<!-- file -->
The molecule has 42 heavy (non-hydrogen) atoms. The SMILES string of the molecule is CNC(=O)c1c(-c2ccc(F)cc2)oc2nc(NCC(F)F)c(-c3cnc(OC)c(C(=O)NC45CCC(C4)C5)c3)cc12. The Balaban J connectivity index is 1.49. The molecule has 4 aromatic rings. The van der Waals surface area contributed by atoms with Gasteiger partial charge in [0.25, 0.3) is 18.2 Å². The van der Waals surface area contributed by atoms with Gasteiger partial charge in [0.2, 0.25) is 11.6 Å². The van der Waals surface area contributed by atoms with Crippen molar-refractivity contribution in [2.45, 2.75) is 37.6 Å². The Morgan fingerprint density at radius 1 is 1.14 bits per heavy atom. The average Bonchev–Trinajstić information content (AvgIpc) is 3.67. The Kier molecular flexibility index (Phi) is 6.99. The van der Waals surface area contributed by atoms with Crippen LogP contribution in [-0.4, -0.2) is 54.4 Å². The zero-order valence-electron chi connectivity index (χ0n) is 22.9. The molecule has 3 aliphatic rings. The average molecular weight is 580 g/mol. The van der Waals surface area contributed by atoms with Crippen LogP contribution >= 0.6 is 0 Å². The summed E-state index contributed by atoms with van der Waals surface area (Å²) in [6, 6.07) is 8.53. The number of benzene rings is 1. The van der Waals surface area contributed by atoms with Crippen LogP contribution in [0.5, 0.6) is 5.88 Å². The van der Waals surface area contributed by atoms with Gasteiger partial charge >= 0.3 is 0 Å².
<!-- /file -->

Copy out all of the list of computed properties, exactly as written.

The molecule has 42 heavy (non-hydrogen) atoms. The SMILES string of the molecule is CNC(=O)c1c(-c2ccc(F)cc2)oc2nc(NCC(F)F)c(-c3cnc(OC)c(C(=O)NC45CCC(C4)C5)c3)cc12. The Balaban J connectivity index is 1.49. The molecule has 4 aromatic rings. The van der Waals surface area contributed by atoms with Gasteiger partial charge in [0.25, 0.3) is 18.2 Å². The van der Waals surface area contributed by atoms with Gasteiger partial charge in [0.2, 0.25) is 11.6 Å². The van der Waals surface area contributed by atoms with Crippen molar-refractivity contribution in [2.45, 2.75) is 37.6 Å². The Morgan fingerprint density at radius 1 is 1.14 bits per heavy atom. The average Bonchev–Trinajstić information content (AvgIpc) is 3.67. The Kier molecular flexibility index (Phi) is 6.99. The van der Waals surface area contributed by atoms with Crippen LogP contribution in [-0.4, -0.2) is 54.4 Å². The zero-order valence-electron chi connectivity index (χ0n) is 22.9. The molecule has 3 aliphatic rings. The average molecular weight is 580 g/mol. The van der Waals surface area contributed by atoms with Crippen LogP contribution >= 0.6 is 0 Å². The summed E-state index contributed by atoms with van der Waals surface area (Å²) in [6, 6.07) is 8.53. The number of benzene rings is 1. The van der Waals surface area contributed by atoms with Crippen LogP contribution in [0.5, 0.6) is 5.88 Å². The van der Waals surface area contributed by atoms with Gasteiger partial charge >= 0.3 is 0 Å².